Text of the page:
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Kealia Pond National Wildlife Refuge

One of Mauis most unique natural wonders is the Kealia Pond National Wildlife Refuge in Kihei.
December 01, 2017


One of Maui’s most unique natural wonders is the Kealia Pond National Wildlife Refuge in Kihei. While it may not be as well sought-after or renowned as the Road to Hana or the famous Haleakala Crater, this special wetland positioned in between the Maalaea Harbor and Kihei is a sight worth exploring as you get to know your new island home.

The refuge, established in 1992, will surely catch your eye while you’re driving down North Kihei Road. Unlike the surrounding mountains and the nearby Sugar Beach, this area is a wetland and is flat with low-level ponds. It is also home to around 30 endangered species, including various Hawaiian water birds such as the Hawaiian stilt and the Hawaiian coot. You might also like to know that other endangered species that benefit from this protected area include the Hawaiian Hoary Bat and the Hawaiian hawksbill turtle. Thanks to its establishment as a wildlife refuge, it’s become a safe nesting as well as feeding and resting habitat for some of these animals. It also happens to be one of the few remaining natural wetlands in the entire Hawaiian Islands chain.

Prior to western contact, this area may have been used by Native Hawaiians as a place to gather salt. The name, Kealia, means “salt encrusted” in Hawaiian and refers to the crystalline salt margins that are left around the ponds when they shrink in size during the dry season. Some archeologists believe that Hawaiians may have used this area to retrieve salt for many centuries. Later on, the pond and the surrounding areas would be used for grazing cattle and eventually an airport during World War II.

Visiting the Refuge
While you cannot explore inside the refuge, the Kealia Coastal Boardwalk makes for a beautiful stroll along the bird sanctuary and boasts a visual vantage point to soak in the beautiful vista. The boardwalk is located beside Maalaea Bay and is about 2,200 feet long. While walking on the boardwalk, you’ll have a chance to read up on the area’s history and learn more about the refuge through self-guided interpretive exhibits. These exhibits will educate you on the visiting birds that rest in the wetlands, including the occasional white-faced ibis.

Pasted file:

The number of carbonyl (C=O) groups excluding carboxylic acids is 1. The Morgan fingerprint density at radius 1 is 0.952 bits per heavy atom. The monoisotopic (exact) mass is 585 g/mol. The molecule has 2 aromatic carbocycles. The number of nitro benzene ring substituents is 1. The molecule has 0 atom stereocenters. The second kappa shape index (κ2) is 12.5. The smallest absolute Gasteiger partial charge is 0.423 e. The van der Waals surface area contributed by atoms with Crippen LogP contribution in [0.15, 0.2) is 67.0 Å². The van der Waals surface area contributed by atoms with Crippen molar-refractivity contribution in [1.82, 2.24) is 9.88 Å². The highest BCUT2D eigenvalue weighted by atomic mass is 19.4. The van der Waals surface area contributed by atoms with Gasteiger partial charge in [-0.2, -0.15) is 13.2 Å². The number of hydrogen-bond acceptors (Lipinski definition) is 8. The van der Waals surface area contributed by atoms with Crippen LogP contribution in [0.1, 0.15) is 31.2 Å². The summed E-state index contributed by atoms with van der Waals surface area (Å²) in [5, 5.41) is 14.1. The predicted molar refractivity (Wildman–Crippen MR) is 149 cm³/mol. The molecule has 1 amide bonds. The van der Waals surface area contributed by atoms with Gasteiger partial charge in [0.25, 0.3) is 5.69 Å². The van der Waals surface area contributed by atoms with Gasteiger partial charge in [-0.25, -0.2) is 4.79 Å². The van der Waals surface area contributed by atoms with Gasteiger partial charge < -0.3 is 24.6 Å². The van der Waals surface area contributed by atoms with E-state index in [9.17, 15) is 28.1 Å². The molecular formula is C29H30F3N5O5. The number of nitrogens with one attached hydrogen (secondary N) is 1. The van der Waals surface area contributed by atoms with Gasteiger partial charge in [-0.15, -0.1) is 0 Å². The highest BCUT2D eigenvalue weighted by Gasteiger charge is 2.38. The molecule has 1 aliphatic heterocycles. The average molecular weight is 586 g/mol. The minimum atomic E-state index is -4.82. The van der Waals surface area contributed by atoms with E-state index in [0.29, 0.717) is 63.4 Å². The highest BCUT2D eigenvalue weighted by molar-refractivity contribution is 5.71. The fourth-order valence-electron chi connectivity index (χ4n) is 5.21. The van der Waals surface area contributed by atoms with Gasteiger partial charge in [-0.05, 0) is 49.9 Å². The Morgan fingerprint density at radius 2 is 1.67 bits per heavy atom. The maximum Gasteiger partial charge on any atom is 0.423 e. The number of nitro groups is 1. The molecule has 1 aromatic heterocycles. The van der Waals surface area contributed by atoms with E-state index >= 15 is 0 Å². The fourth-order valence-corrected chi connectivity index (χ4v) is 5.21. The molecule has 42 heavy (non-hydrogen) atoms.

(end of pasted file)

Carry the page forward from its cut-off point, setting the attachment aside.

One of the many perks of island living is having natural beauty like Kealia Pond close by. Whether you are just starting to fall in love with Maui or you are looking to relocate, we here at Real Estate Maui Hawaii are here to help you find the Hawaii home of your dreams. Our contact information is available at the bottom of the page. Mahalo! 

Blogs for December 2017

Bring in the New Year in Paradise

Posted on December 08, 2017


Christmas is right around the corner and with this special holiday comes a celebration that only happens one night a year. That celebration is the one, the only, New Year’s Eve!

And what better way to ring in 2018 than with a night out on the Valley Isle?… Continue Reading

Kealia Pond National Wildlife Refuge

Posted on December 01, 2017


One of Maui’s most unique natural wonders is the Kealia Pond National Wildlife Refuge in Kihei. While it may not be as well sought-after or renowned as the Road to Hana or the famous Haleakala Crater, this special wetland positioned in between the Maalaea Harbor and Kihei… Continue Reading

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Mark A Harbison
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Mark@RealEstateMauiHawaii.com

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